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Layoffs at Eidos Montreal

Layoffs at Eidos Montreal

Tue 04 Mar 2014 9:25pm GMT / 4:25pm EST / 1:25pm PST
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Square Enix cuts dozens of developers from studio behind Thief reboot

Last week, Eidos Montreal's long-awaited reboot of the stealth franchise Thief finally saw release. It topped the UK charts, but met with mixed reviews. Parent company Square Enix might have expected more, as the publisher confirmed a Kotaku report for GamesIndustry International, acknowledging a significant number of cuts to the studio were made today.

"Yes it is true we've let 27 people go today, unfortunately it's something that every major studio has to do sometimes in order to ensure you have the right set up for current and future projects," a company representative said. "It's never a nice thing to do but we are genuinely trying to offer as much support as much as we can. We're trying to re-locate as many people as possible into other roles here or at our other studios and we've been in touch [with] several studios in Montreal to arrange a career day for those affected by this. We're very thankful for all their hard work and we sincerely wish them well."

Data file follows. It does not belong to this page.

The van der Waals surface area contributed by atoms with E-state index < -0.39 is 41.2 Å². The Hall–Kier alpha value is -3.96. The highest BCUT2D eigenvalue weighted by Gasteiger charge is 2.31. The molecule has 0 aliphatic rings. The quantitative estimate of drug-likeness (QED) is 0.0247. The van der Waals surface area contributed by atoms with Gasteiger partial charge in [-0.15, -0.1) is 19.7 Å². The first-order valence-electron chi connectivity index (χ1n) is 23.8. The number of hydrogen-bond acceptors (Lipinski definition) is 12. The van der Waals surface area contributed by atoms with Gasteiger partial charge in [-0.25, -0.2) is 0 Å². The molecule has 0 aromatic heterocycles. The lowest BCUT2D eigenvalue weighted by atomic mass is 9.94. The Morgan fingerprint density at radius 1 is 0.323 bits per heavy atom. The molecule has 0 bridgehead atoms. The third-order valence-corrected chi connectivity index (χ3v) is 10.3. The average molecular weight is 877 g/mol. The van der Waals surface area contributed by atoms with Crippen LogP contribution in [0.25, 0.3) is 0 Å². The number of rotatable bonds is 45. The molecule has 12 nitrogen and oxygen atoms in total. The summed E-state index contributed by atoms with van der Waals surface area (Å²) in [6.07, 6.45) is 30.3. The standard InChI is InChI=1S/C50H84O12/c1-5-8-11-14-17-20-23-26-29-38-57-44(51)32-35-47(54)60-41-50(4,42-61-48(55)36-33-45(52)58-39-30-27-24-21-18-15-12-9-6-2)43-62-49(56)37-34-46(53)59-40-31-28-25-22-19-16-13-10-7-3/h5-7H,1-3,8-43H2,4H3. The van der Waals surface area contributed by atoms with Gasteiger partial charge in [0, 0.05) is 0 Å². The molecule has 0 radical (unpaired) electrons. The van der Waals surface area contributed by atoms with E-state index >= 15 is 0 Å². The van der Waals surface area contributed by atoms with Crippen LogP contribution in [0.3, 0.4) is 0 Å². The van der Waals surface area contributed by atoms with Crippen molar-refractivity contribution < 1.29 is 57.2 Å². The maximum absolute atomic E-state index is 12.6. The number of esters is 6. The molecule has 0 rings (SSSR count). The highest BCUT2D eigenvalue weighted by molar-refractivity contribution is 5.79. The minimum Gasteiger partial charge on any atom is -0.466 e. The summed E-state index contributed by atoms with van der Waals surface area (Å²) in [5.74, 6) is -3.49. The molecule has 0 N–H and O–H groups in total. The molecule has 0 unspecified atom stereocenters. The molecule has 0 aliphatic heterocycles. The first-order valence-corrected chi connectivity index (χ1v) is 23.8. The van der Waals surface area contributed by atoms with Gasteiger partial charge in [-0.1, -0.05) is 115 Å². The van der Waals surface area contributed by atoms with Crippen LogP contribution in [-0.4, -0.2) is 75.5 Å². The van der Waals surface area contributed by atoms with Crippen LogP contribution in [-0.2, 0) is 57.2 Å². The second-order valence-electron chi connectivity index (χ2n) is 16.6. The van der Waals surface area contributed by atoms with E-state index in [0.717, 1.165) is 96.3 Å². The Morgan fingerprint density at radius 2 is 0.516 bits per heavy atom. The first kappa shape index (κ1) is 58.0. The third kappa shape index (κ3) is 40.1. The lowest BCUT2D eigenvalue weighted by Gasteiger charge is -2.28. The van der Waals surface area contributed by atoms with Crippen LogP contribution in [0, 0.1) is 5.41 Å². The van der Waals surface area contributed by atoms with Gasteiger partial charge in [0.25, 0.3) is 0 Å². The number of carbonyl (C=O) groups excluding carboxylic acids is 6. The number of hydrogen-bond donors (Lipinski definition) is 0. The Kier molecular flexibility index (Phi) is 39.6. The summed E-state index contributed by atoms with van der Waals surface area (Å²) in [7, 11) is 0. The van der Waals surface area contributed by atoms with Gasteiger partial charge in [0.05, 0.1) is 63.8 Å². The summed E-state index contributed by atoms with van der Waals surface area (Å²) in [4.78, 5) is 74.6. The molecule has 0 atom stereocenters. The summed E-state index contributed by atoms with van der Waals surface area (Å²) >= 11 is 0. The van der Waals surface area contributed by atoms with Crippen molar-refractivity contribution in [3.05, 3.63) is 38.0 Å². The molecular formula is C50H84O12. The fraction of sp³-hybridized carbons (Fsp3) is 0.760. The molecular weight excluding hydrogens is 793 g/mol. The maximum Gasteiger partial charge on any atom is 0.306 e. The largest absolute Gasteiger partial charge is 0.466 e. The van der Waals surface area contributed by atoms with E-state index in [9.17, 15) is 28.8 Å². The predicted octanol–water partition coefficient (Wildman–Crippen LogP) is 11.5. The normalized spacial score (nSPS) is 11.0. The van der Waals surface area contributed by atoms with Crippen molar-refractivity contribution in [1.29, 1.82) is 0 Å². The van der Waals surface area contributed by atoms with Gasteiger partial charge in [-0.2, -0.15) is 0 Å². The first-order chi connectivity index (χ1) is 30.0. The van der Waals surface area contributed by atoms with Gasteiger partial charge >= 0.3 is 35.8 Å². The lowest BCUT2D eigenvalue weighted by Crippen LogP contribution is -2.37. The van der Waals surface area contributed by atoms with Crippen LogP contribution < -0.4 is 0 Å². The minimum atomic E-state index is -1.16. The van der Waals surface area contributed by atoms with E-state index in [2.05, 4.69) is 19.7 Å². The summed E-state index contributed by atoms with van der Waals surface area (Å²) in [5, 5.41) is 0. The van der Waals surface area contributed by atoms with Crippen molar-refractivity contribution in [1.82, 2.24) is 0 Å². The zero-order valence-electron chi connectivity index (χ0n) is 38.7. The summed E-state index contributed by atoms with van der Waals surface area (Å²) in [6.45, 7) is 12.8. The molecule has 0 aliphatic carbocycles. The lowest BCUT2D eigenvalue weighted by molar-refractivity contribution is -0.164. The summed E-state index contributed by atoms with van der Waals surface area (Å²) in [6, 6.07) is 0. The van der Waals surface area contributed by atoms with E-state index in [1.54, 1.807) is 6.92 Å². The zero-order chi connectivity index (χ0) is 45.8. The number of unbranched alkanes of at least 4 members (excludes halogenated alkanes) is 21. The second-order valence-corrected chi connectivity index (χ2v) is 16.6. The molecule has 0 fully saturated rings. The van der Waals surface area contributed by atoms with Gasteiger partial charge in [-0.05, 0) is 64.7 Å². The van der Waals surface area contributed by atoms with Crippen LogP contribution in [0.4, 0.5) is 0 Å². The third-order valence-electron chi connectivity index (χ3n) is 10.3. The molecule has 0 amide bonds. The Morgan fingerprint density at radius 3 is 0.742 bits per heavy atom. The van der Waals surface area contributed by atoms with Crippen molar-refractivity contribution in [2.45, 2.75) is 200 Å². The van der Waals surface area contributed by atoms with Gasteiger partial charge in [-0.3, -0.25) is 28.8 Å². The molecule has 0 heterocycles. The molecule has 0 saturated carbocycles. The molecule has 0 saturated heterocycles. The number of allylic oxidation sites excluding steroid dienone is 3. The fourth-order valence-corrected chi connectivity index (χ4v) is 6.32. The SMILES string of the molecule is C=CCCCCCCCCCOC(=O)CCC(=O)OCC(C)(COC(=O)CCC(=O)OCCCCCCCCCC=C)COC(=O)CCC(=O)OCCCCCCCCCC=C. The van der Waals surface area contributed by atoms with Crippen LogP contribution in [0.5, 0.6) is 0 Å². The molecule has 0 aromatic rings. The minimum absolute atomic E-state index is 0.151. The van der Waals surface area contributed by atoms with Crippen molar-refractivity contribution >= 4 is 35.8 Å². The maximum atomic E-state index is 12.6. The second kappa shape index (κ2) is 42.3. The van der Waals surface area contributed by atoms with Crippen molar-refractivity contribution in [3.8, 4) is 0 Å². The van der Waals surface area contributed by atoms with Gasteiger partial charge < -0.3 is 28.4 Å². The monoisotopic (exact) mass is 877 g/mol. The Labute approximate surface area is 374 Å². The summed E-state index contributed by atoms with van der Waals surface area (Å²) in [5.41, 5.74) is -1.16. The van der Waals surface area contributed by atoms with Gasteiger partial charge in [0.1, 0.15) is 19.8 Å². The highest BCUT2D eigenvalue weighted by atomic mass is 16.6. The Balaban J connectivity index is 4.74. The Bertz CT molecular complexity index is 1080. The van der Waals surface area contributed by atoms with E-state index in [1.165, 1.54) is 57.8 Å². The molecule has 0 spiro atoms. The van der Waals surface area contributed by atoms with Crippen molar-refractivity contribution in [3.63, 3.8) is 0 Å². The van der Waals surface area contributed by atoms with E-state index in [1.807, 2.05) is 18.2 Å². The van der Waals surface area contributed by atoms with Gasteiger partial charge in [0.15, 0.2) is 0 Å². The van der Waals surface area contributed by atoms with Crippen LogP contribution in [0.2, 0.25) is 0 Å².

Eidos Montreal was founded in 2007, with its first assignment being to resurrect the Deus Ex franchise, something it successfully accomplished with the 2011 release of Deus Ex: Human Revolution. Thief was intended to be another resuscitation of an established yet dormant intellectual property. However, it seemed to have a difficult development cycle, with a number of key talent leaving in 2012, followed by the resignation of original Eidos Montreal GM Stephane D'Astous in 2013, citing a "lack of leadership, lack of courage and the lack of communication" from Square Enix management.

16 Comments

Paul Johnson
Managing Director / Lead code monkey

836 1,086 1.3
Popular Comment
If ever anyone wonders how the indie movement got started, begin here and work backwards. This is absolutely fucking apalling.

Sorry for the profanity, but it has a place and this is it.

Edited 1 times. Last edit by Paul Johnson on 4th March 2014 11:55pm

Posted:6 months ago

#1